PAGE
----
salt probably does NOT lead to high blood pressure, just if you have high blood pressure it will aggravate it.

                              1. re: spm

                                "all that sodium"?

                                How much extra salt do you suppose would end up in a dish with brined shrimp, as opposed to a dish that is salted via a different process.

                                sodium doesn't lead to high blood pressure in all people. to say it "does" is probably not accurate. "can", perhaps.

                                1. re: spm

                                  trader joe's frozen seafood is so nasty!

                                  the brining process is not about adding sodium for flavor, and of course you drain off the water before using the shrimp. the amount of sodium that enters the shrimp tissues by osmosis will make a negligible difference in your final intake but, it's enough to improve the perkiness of, in particular, frozen shrimp that has been defrosted or, a not-so-nice batch of shrimp.

                                  1. re: bigjeff

                                    it even improves the texture of fresh shrimp.

                                    also 99% of the shrimp 99% of us have ever eaten were flash frozen on the boat when caught.

                                    1. re: thew

                                      haha, ya that's for sure. ah well.

                                      1. re: bigjeff

                                        One thing that can enhance a shrimp brine is to add minced garlic and ginger,
                                        lemon zest, a little cayenne pepper, or whatever your favorite shrimp spices are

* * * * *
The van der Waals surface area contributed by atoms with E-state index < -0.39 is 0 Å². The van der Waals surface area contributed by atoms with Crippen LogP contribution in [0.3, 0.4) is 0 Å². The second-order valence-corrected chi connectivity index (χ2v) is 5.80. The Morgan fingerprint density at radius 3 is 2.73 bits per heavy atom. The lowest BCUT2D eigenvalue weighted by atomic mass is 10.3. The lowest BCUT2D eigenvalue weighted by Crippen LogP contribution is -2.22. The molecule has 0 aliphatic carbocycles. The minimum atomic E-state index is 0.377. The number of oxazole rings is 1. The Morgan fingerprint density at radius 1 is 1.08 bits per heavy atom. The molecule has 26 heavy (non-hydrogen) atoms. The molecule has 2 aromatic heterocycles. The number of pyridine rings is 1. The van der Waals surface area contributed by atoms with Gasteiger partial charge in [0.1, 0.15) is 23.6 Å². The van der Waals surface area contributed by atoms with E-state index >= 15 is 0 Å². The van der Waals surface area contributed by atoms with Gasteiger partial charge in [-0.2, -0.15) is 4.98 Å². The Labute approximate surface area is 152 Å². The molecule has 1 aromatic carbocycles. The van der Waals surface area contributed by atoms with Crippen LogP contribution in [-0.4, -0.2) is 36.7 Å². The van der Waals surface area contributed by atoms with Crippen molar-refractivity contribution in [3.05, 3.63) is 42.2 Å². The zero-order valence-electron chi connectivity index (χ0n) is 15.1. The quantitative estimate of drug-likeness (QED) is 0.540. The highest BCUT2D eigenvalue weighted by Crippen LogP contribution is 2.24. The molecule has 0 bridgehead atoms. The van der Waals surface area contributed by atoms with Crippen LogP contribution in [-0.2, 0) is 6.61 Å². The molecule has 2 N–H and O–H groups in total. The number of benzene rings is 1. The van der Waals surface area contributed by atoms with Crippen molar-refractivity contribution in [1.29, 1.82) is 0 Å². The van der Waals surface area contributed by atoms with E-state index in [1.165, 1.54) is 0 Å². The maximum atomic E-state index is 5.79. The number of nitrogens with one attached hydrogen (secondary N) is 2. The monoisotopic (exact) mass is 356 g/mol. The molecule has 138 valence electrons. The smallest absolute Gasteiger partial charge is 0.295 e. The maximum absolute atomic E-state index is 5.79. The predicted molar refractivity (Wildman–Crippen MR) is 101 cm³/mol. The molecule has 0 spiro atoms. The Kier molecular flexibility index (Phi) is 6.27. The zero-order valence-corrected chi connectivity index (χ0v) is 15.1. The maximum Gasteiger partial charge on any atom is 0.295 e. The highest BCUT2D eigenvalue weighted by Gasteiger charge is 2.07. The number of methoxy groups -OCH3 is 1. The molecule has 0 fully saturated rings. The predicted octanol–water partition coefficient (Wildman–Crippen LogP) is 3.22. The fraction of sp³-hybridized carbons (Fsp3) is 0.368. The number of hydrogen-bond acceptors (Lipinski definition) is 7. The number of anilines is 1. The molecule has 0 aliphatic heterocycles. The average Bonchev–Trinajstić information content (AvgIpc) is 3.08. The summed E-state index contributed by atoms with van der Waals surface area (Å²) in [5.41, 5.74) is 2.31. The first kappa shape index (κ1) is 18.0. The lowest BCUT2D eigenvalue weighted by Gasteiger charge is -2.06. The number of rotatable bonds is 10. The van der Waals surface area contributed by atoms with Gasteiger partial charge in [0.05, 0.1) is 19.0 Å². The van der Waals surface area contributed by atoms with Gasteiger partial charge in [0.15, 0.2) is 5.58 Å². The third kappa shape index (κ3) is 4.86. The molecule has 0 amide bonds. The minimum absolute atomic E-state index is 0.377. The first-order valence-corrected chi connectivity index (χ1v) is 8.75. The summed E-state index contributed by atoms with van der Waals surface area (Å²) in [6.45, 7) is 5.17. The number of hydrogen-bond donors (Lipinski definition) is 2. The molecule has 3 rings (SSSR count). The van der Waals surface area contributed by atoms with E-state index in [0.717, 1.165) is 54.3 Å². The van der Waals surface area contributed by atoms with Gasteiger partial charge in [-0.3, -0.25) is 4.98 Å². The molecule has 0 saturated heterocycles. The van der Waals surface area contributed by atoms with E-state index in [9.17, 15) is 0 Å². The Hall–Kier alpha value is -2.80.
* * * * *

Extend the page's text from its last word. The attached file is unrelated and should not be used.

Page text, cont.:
to the brine at the start.
                                        The salt will draw the spices into the shrimp making them all the tastier.

                                    2. re: bigjeff

                                      @BigJeff, Bingo: I like to peel, devein then brine the little buggers for 20min or so. While the shrimp are brining in the fridge, I like to take the shells and tails and simmer them for about the same time-frame as the brining process, and use the shell stock as a component in the cooking process of the shrimp. Whether quickly poaching in water, or add the stock to the cooking liquid for rice if you are accompanying the shrimp, with rice.
                                      Too much flavor in the shells to just toss them away, in my opinion.

                                    3. re: spm

                                      Today many shrimp are mushy due to framing techniques. Brining give them that snap and crunch. It would be great if we could all get local wild shrimp. I live near the Gulf of Mexico and getting good shrimp would be easy you would think but it's not. I have stopped buying farmed shrimp from Indonesia and will pay extra for fresh Gulf shrimp when I can get them. I found brining the farmed shrimp really improved the texture. As far as added sodium, yes it will add some but then you don't need to salt them while cooking which I would have done had they not been brined.

                                      The HBP/sodium connection is still undetermined so one should ask their personal physician about their salt needs or restrictions.